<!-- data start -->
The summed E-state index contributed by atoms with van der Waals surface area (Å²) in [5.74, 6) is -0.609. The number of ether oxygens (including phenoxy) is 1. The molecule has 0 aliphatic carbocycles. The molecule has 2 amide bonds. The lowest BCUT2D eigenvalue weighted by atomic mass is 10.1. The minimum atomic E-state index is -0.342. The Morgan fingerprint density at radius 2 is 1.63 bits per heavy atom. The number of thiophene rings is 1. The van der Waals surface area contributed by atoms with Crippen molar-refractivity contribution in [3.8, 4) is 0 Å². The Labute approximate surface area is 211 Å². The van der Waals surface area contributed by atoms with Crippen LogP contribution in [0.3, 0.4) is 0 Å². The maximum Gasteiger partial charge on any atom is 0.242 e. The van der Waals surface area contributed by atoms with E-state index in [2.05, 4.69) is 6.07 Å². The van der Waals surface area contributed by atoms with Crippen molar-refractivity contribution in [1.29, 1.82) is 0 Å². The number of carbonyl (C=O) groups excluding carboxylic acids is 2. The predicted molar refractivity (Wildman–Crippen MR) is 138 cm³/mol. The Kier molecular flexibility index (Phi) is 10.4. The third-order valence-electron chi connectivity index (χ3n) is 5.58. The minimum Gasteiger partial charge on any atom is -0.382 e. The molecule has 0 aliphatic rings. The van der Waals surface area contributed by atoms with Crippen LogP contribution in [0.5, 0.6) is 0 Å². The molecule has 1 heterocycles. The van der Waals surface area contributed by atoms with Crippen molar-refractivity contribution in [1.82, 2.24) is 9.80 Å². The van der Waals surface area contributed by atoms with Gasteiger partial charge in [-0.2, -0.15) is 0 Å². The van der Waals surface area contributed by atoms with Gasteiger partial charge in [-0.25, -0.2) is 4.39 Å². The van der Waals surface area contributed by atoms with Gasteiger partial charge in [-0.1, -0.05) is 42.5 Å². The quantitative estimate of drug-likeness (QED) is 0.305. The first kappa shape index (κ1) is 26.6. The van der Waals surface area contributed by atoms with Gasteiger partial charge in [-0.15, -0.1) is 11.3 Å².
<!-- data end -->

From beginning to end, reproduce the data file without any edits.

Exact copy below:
The summed E-state index contributed by atoms with van der Waals surface area (Å²) in [5.74, 6) is -0.609. The number of ether oxygens (including phenoxy) is 1. The molecule has 0 aliphatic carbocycles. The molecule has 2 amide bonds. The lowest BCUT2D eigenvalue weighted by atomic mass is 10.1. The minimum atomic E-state index is -0.342. The Morgan fingerprint density at radius 2 is 1.63 bits per heavy atom. The number of thiophene rings is 1. The van der Waals surface area contributed by atoms with Crippen molar-refractivity contribution in [3.8, 4) is 0 Å². The Labute approximate surface area is 211 Å². The van der Waals surface area contributed by atoms with Crippen LogP contribution in [0.3, 0.4) is 0 Å². The maximum Gasteiger partial charge on any atom is 0.242 e. The van der Waals surface area contributed by atoms with E-state index in [2.05, 4.69) is 6.07 Å². The van der Waals surface area contributed by atoms with Crippen molar-refractivity contribution in [1.29, 1.82) is 0 Å². The number of carbonyl (C=O) groups excluding carboxylic acids is 2. The predicted molar refractivity (Wildman–Crippen MR) is 138 cm³/mol. The Kier molecular flexibility index (Phi) is 10.4. The third-order valence-electron chi connectivity index (χ3n) is 5.58. The minimum Gasteiger partial charge on any atom is -0.382 e. The molecule has 0 aliphatic rings. The van der Waals surface area contributed by atoms with Crippen LogP contribution in [0.5, 0.6) is 0 Å². The molecule has 1 heterocycles. The van der Waals surface area contributed by atoms with Crippen molar-refractivity contribution in [1.82, 2.24) is 9.80 Å². The van der Waals surface area contributed by atoms with Gasteiger partial charge in [-0.2, -0.15) is 0 Å². The van der Waals surface area contributed by atoms with Gasteiger partial charge in [-0.25, -0.2) is 4.39 Å². The van der Waals surface area contributed by atoms with Gasteiger partial charge in [-0.1, -0.05) is 42.5 Å². The quantitative estimate of drug-likeness (QED) is 0.305. The first kappa shape index (κ1) is 26.6. The van der Waals surface area contributed by atoms with Gasteiger partial charge in [-0.15, -0.1) is 11.3 Å².